An example of an analysis acceptable to RNZCUC would be statistics of patient attendance for twelve months showing attendance of fewer than two patients per hour in the hours leading up to the proposed closure time for  a reasonable (in RNZCUC's judgement) number of instances of the holiday in question (from previous years), again showing attendance of fewer than two patients per hour.

RNZCUC may take into account other information, such as patient attendance data from other urgent care facilities and EDs in the area.

- It not enough on its own to have an agreement with another facility to cover some of these hours.

- It is not enough to survey the facility's patients asking if they are satisfied with the facility's hours.

2) Medical Director
The Medical director must be a FRNZCUC or hold written dispensation from RNZCUC to serve as medical director.

RNZCUC has previously given such dispensation to urgent care trainees who are making satisfactory progress towards Fellowship, to GPs with the University of Auckland's PGDipCEM who are doing urgent care CME, and emergency medicine Fellows.

All applications are considered with regard to precedent, and to the College's general principle of 'raising the bar' over time.

 In July 2016, RNZCUC adopted the following policy with regard to dispensations to serve as medical director, for clinic audit purposes.

The policy takes effect from October 1st 2016.

-    The applicant must in good standing with RNZCUC and the MCNZ, such that in the opinion of RNZCUC the applicant is not unsuitable for the post, in terms of providing safe patient care personally and overseeing safe patient care by the facility. Aspects considered should include: disciplinary proceedings, professional conduct, training programme performance and progress.

Dispensations may, at RNZCUC's diecretion, be given to:
-    RNZCUC Advanced Trainees who aremaking satisfactory progress towards urgent care Fellowship.
-    MCNZ-CHS Fellows of Emergency Medicine who are making satisfactory progress towards urgent care Fellowship.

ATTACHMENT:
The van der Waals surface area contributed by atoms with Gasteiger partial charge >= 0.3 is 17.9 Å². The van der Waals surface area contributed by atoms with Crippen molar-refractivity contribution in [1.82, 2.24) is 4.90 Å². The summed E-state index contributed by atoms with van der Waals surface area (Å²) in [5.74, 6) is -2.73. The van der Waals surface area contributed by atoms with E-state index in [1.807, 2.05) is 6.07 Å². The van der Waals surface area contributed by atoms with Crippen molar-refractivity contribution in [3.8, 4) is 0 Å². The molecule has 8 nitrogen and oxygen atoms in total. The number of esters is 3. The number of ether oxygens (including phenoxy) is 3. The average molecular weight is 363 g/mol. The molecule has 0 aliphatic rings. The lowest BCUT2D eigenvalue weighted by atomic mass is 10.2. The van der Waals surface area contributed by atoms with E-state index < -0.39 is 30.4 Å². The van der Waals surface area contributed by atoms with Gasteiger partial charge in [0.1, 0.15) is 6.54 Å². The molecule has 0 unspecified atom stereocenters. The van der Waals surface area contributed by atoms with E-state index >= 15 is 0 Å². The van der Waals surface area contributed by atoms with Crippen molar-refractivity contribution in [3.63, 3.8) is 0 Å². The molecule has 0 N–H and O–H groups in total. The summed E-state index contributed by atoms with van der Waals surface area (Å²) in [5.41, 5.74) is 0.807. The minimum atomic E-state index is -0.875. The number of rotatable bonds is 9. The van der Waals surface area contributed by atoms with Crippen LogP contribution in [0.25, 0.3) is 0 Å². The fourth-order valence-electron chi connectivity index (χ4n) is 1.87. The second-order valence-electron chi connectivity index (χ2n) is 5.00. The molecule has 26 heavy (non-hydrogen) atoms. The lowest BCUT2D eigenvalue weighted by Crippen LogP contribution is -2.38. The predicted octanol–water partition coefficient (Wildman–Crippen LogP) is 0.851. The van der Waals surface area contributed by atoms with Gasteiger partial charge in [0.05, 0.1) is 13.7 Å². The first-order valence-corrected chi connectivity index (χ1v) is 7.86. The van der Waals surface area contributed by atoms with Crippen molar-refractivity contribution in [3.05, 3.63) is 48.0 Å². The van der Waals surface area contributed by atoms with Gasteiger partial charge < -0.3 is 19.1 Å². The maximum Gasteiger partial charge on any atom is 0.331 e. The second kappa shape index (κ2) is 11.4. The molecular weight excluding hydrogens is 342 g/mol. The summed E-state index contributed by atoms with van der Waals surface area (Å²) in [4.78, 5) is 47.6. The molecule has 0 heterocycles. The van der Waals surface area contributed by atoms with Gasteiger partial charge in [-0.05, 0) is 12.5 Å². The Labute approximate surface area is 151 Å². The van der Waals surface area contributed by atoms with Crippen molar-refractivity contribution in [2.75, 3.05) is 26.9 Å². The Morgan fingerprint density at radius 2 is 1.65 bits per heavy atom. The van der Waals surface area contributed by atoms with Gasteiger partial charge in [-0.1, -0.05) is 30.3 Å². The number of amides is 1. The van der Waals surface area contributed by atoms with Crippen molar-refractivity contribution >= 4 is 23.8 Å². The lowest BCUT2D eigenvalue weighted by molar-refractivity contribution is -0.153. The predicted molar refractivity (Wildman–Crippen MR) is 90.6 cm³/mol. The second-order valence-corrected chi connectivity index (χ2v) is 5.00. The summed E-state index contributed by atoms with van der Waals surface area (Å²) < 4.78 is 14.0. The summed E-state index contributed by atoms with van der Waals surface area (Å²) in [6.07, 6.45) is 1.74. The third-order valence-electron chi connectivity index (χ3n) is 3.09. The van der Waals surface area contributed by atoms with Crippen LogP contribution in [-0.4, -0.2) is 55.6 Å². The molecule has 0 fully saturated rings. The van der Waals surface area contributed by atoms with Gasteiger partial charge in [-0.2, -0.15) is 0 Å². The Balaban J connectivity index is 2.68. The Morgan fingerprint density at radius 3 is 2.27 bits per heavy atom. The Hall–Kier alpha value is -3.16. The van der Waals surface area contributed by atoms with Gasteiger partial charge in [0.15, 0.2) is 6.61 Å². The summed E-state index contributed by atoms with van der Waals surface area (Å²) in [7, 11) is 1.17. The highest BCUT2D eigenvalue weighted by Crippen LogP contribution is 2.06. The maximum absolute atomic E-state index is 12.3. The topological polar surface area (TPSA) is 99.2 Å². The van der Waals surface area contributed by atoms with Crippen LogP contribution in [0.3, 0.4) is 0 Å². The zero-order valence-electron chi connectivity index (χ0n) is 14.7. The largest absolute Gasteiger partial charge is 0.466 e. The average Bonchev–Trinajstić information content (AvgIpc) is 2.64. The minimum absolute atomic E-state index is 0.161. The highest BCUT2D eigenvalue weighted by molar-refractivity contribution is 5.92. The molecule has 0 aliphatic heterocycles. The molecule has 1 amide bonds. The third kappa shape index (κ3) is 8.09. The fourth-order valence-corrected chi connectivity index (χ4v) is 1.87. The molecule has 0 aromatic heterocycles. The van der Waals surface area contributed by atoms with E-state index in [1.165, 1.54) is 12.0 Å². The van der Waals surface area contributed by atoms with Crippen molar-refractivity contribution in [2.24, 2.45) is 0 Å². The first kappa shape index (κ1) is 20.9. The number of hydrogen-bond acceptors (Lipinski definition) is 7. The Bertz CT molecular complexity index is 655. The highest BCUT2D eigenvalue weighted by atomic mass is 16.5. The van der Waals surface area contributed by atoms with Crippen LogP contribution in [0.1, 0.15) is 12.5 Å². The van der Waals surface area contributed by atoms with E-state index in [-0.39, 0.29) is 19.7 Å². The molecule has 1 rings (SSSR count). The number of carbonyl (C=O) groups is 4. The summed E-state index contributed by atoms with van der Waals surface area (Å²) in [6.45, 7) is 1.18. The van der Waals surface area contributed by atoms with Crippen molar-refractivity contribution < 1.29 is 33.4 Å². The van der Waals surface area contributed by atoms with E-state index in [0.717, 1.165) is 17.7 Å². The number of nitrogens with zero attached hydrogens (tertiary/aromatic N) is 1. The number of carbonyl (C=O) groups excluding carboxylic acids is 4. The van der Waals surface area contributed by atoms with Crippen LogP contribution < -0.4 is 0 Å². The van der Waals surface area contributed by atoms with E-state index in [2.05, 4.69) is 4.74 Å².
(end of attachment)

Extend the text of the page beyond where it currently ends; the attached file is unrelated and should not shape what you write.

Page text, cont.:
-    Fellows of RNZCGP with Diploma in Community Emergency Medicine who are making satisfactory progress towards urgent care Fellowship.

Basic RNZCUC trainees will be given dispensation only in exceptional circumstances; e.g. for provincial towns or semi-rural environments with difficulty finding staff, and will be case by case, with careful assessment of whether the appointment is likely to improve standards of patient care.

In all cases, dispensations are subject to review or revocation by RNZCUC at any time, and basic trainees holding such dispensations are to be closely assessed and monitored, including:
a) Full executive approval required
b) BoC assessment, with Education Committee support, including clinical notes audit pass prior to dispensation
c) Evidence, to the satisfaction of the Board of Censors, of commitment to early Fellowship including in particular enrolment in and completion of the following as soon as practicable:
ii)  Practical skills weekend, resusc courses, trauma and communications courses
iii) Accreditation requirements and CPD kept up to date
d) Any additional supervision and review (including practice visits) stipulated by the Board of Censors
e) Review at BoC discretion
f) Revocation of the dispensation at Executive Committee discretion

Additional notes


Section 3.2.1 - Besides the ACEM triage scale,  the College has also approved an 'ABC' urgent care system developed by a College Fellow.

Briefly, the system classifies patients as 'A' - see immediately; 'B' - see next, and 'C' - see in order of arrival.